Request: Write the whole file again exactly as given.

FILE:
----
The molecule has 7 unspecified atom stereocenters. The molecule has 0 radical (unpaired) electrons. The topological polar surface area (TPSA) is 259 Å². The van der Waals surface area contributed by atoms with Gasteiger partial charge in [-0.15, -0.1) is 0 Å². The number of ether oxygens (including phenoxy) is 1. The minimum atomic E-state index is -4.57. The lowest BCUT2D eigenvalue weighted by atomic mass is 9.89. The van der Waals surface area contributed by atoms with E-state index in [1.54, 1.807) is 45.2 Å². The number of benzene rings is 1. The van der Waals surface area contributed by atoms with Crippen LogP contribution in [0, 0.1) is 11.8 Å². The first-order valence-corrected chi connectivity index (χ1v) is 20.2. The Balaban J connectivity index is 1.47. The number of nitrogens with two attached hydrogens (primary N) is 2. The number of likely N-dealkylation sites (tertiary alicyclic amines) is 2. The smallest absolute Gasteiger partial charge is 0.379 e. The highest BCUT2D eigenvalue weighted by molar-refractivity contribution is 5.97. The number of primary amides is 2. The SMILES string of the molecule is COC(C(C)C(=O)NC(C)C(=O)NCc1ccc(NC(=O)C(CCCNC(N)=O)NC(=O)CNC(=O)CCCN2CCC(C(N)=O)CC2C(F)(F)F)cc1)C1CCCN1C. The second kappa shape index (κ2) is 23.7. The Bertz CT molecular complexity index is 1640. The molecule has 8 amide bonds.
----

The molecule has 7 unspecified atom stereocenters. The molecule has 0 radical (unpaired) electrons. The topological polar surface area (TPSA) is 259 Å². The van der Waals surface area contributed by atoms with Gasteiger partial charge in [-0.15, -0.1) is 0 Å². The number of ether oxygens (including phenoxy) is 1. The minimum atomic E-state index is -4.57. The lowest BCUT2D eigenvalue weighted by atomic mass is 9.89. The van der Waals surface area contributed by atoms with E-state index in [1.54, 1.807) is 45.2 Å². The number of benzene rings is 1. The van der Waals surface area contributed by atoms with Crippen LogP contribution in [0, 0.1) is 11.8 Å². The first-order valence-corrected chi connectivity index (χ1v) is 20.2. The Balaban J connectivity index is 1.47. The number of nitrogens with two attached hydrogens (primary N) is 2. The number of likely N-dealkylation sites (tertiary alicyclic amines) is 2. The smallest absolute Gasteiger partial charge is 0.379 e. The highest BCUT2D eigenvalue weighted by molar-refractivity contribution is 5.97. The number of primary amides is 2. The SMILES string of the molecule is COC(C(C)C(=O)NC(C)C(=O)NCc1ccc(NC(=O)C(CCCNC(N)=O)NC(=O)CNC(=O)CCCN2CCC(C(N)=O)CC2C(F)(F)F)cc1)C1CCCN1C. The second kappa shape index (κ2) is 23.7. The Bertz CT molecular complexity index is 1640. The molecule has 8 amide bonds.